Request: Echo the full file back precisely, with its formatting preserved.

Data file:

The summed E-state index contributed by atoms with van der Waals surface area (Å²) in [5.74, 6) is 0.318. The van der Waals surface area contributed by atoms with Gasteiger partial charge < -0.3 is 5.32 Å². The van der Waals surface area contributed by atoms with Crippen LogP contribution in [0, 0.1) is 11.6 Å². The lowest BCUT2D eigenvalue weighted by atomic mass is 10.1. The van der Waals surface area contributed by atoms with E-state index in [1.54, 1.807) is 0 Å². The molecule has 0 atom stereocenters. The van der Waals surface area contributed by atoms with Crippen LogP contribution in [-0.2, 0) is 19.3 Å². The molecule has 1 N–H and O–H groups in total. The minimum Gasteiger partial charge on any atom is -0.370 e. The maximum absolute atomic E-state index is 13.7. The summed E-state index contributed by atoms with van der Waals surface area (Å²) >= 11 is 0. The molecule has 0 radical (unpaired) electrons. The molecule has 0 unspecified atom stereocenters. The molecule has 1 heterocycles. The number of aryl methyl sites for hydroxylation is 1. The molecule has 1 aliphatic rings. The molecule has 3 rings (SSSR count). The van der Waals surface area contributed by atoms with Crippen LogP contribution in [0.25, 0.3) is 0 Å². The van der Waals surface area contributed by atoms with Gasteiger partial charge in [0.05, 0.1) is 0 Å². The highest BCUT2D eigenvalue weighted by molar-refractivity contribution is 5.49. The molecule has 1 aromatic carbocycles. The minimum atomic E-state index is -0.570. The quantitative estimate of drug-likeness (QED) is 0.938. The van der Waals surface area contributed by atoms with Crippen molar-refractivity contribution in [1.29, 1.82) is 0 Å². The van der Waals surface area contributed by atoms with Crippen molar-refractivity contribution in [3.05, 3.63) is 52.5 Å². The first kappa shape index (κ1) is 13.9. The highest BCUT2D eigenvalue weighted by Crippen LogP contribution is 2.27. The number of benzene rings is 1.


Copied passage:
The summed E-state index contributed by atoms with van der Waals surface area (Å²) in [5.74, 6) is 0.318. The van der Waals surface area contributed by atoms with Gasteiger partial charge < -0.3 is 5.32 Å². The van der Waals surface area contributed by atoms with Crippen LogP contribution in [0, 0.1) is 11.6 Å². The lowest BCUT2D eigenvalue weighted by atomic mass is 10.1. The van der Waals surface area contributed by atoms with E-state index in [1.54, 1.807) is 0 Å². The molecule has 0 atom stereocenters. The van der Waals surface area contributed by atoms with Crippen LogP contribution in [-0.2, 0) is 19.3 Å². The molecule has 1 N–H and O–H groups in total. The minimum Gasteiger partial charge on any atom is -0.370 e. The maximum absolute atomic E-state index is 13.7. The summed E-state index contributed by atoms with van der Waals surface area (Å²) >= 11 is 0. The molecule has 0 radical (unpaired) electrons. The molecule has 0 unspecified atom stereocenters. The molecule has 1 heterocycles. The number of aryl methyl sites for hydroxylation is 1. The molecule has 1 aliphatic rings. The molecule has 3 rings (SSSR count). The van der Waals surface area contributed by atoms with Crippen LogP contribution in [0.25, 0.3) is 0 Å². The van der Waals surface area contributed by atoms with Gasteiger partial charge in [0.05, 0.1) is 0 Å². The highest BCUT2D eigenvalue weighted by molar-refractivity contribution is 5.49. The molecule has 1 aromatic carbocycles. The minimum atomic E-state index is -0.570. The quantitative estimate of drug-likeness (QED) is 0.938. The van der Waals surface area contributed by atoms with Crippen molar-refractivity contribution in [1.29, 1.82) is 0 Å². The van der Waals surface area contributed by atoms with Crippen molar-refractivity contribution in [3.05, 3.63) is 52.5 Å². The first kappa shape index (κ1) is 13.9. The highest BCUT2D eigenvalue weighted by Crippen LogP contribution is 2.27. The number of benzene rings is 1.